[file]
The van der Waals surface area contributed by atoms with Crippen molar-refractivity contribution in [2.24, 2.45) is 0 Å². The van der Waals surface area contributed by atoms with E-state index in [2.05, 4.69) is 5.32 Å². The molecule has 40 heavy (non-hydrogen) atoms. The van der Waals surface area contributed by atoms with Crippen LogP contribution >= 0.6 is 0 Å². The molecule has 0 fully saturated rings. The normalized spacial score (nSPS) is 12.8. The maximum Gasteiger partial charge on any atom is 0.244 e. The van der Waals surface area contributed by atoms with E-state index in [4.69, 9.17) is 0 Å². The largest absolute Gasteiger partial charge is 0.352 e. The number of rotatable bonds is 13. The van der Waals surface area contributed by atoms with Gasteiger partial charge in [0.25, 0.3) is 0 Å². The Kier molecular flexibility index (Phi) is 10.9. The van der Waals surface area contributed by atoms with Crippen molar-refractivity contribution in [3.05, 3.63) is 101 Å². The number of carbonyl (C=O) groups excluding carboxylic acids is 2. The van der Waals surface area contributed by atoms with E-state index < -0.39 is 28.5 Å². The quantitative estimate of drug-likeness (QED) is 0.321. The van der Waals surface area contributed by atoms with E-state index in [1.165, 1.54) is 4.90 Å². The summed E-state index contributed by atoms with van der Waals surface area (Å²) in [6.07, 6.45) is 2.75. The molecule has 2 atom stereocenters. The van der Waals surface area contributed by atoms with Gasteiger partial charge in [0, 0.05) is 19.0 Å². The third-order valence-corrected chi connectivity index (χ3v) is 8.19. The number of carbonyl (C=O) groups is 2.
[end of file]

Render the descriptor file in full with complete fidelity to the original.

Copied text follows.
The van der Waals surface area contributed by atoms with Crippen molar-refractivity contribution in [2.24, 2.45) is 0 Å². The van der Waals surface area contributed by atoms with E-state index in [2.05, 4.69) is 5.32 Å². The molecule has 40 heavy (non-hydrogen) atoms. The van der Waals surface area contributed by atoms with Crippen LogP contribution >= 0.6 is 0 Å². The molecule has 0 fully saturated rings. The normalized spacial score (nSPS) is 12.8. The maximum Gasteiger partial charge on any atom is 0.244 e. The van der Waals surface area contributed by atoms with E-state index in [4.69, 9.17) is 0 Å². The largest absolute Gasteiger partial charge is 0.352 e. The number of rotatable bonds is 13. The van der Waals surface area contributed by atoms with Gasteiger partial charge in [0.25, 0.3) is 0 Å². The Kier molecular flexibility index (Phi) is 10.9. The van der Waals surface area contributed by atoms with Crippen molar-refractivity contribution in [3.05, 3.63) is 101 Å². The number of carbonyl (C=O) groups excluding carboxylic acids is 2. The van der Waals surface area contributed by atoms with E-state index < -0.39 is 28.5 Å². The quantitative estimate of drug-likeness (QED) is 0.321. The van der Waals surface area contributed by atoms with E-state index in [1.165, 1.54) is 4.90 Å². The summed E-state index contributed by atoms with van der Waals surface area (Å²) in [6.07, 6.45) is 2.75. The molecule has 2 atom stereocenters. The van der Waals surface area contributed by atoms with Gasteiger partial charge in [0, 0.05) is 19.0 Å². The third-order valence-corrected chi connectivity index (χ3v) is 8.19. The number of carbonyl (C=O) groups is 2.